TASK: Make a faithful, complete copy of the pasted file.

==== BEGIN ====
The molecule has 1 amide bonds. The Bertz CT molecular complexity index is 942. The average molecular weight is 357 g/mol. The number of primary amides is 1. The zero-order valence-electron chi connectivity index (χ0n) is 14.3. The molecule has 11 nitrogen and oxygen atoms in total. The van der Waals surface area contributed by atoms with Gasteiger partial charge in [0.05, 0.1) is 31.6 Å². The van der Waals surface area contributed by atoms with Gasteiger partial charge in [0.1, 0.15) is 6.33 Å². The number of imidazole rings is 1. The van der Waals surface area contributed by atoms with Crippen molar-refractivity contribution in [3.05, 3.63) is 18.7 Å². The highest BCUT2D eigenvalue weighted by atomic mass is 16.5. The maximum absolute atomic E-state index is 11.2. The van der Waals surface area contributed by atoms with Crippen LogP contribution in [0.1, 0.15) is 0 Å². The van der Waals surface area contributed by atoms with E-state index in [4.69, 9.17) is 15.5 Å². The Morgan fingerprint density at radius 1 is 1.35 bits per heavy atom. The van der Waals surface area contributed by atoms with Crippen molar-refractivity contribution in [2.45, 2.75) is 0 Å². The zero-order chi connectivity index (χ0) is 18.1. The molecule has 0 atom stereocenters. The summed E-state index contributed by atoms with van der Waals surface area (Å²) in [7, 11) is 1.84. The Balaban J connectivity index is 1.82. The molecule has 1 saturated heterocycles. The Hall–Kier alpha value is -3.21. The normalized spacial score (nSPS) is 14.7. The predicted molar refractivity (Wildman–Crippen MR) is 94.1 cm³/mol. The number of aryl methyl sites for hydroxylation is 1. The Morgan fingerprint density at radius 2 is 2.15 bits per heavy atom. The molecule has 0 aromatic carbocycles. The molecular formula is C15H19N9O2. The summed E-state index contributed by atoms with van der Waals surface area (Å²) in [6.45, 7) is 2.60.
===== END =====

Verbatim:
The molecule has 1 amide bonds. The Bertz CT molecular complexity index is 942. The average molecular weight is 357 g/mol. The number of primary amides is 1. The zero-order valence-electron chi connectivity index (χ0n) is 14.3. The molecule has 11 nitrogen and oxygen atoms in total. The van der Waals surface area contributed by atoms with Gasteiger partial charge in [0.05, 0.1) is 31.6 Å². The van der Waals surface area contributed by atoms with Gasteiger partial charge in [0.1, 0.15) is 6.33 Å². The number of imidazole rings is 1. The van der Waals surface area contributed by atoms with Crippen molar-refractivity contribution in [3.05, 3.63) is 18.7 Å². The highest BCUT2D eigenvalue weighted by atomic mass is 16.5. The maximum absolute atomic E-state index is 11.2. The van der Waals surface area contributed by atoms with Crippen LogP contribution in [0.1, 0.15) is 0 Å². The van der Waals surface area contributed by atoms with E-state index in [4.69, 9.17) is 15.5 Å². The Morgan fingerprint density at radius 1 is 1.35 bits per heavy atom. The van der Waals surface area contributed by atoms with Crippen molar-refractivity contribution in [2.45, 2.75) is 0 Å². The zero-order chi connectivity index (χ0) is 18.1. The molecule has 0 atom stereocenters. The summed E-state index contributed by atoms with van der Waals surface area (Å²) in [7, 11) is 1.84. The Balaban J connectivity index is 1.82. The molecule has 1 saturated heterocycles. The Hall–Kier alpha value is -3.21. The normalized spacial score (nSPS) is 14.7. The predicted molar refractivity (Wildman–Crippen MR) is 94.1 cm³/mol. The number of aryl methyl sites for hydroxylation is 1. The Morgan fingerprint density at radius 2 is 2.15 bits per heavy atom. The molecule has 0 aromatic carbocycles. The molecular formula is C15H19N9O2. The summed E-state index contributed by atoms with van der Waals surface area (Å²) in [6.45, 7) is 2.60.